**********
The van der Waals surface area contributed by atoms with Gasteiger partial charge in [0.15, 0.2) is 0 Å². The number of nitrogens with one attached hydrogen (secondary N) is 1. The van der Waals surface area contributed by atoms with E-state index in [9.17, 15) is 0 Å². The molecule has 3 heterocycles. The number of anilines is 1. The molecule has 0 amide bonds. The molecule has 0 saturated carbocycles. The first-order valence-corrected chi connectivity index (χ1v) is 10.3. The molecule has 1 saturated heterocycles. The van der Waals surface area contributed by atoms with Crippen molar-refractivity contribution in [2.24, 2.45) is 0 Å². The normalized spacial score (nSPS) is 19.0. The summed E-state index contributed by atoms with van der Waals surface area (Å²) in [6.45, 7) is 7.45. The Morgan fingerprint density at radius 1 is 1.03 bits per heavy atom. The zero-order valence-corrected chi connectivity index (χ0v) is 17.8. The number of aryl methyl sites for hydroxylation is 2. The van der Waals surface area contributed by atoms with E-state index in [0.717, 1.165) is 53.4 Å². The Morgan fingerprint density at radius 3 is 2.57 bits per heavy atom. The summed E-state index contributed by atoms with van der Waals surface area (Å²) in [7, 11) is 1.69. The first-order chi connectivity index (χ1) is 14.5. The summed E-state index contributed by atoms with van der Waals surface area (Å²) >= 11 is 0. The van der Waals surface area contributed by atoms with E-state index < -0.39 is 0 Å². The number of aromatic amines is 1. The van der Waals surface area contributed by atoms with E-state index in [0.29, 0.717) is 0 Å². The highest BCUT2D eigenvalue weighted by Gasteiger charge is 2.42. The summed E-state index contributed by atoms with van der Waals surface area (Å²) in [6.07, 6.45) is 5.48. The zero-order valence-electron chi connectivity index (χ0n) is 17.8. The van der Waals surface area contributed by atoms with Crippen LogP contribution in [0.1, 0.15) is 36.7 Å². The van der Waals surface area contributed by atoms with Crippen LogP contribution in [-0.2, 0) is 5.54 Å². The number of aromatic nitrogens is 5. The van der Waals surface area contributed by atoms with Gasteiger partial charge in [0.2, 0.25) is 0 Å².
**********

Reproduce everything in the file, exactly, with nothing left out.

The van der Waals surface area contributed by atoms with Gasteiger partial charge in [0.15, 0.2) is 0 Å². The number of nitrogens with one attached hydrogen (secondary N) is 1. The van der Waals surface area contributed by atoms with E-state index in [9.17, 15) is 0 Å². The molecule has 3 heterocycles. The number of anilines is 1. The molecule has 0 amide bonds. The molecule has 0 saturated carbocycles. The first-order valence-corrected chi connectivity index (χ1v) is 10.3. The molecule has 1 saturated heterocycles. The van der Waals surface area contributed by atoms with Crippen molar-refractivity contribution in [2.24, 2.45) is 0 Å². The normalized spacial score (nSPS) is 19.0. The summed E-state index contributed by atoms with van der Waals surface area (Å²) in [6.45, 7) is 7.45. The Morgan fingerprint density at radius 1 is 1.03 bits per heavy atom. The zero-order valence-corrected chi connectivity index (χ0v) is 17.8. The number of aryl methyl sites for hydroxylation is 2. The van der Waals surface area contributed by atoms with E-state index in [0.717, 1.165) is 53.4 Å². The Morgan fingerprint density at radius 3 is 2.57 bits per heavy atom. The summed E-state index contributed by atoms with van der Waals surface area (Å²) in [7, 11) is 1.69. The first-order chi connectivity index (χ1) is 14.5. The summed E-state index contributed by atoms with van der Waals surface area (Å²) >= 11 is 0. The van der Waals surface area contributed by atoms with E-state index < -0.39 is 0 Å². The number of aromatic amines is 1. The van der Waals surface area contributed by atoms with E-state index in [0.29, 0.717) is 0 Å². The highest BCUT2D eigenvalue weighted by Gasteiger charge is 2.42. The summed E-state index contributed by atoms with van der Waals surface area (Å²) in [6.07, 6.45) is 5.48. The zero-order valence-electron chi connectivity index (χ0n) is 17.8. The van der Waals surface area contributed by atoms with Crippen LogP contribution in [0.1, 0.15) is 36.7 Å². The van der Waals surface area contributed by atoms with Crippen LogP contribution in [-0.2, 0) is 5.54 Å². The number of aromatic nitrogens is 5. The van der Waals surface area contributed by atoms with Gasteiger partial charge in [0.2, 0.25) is 0 Å².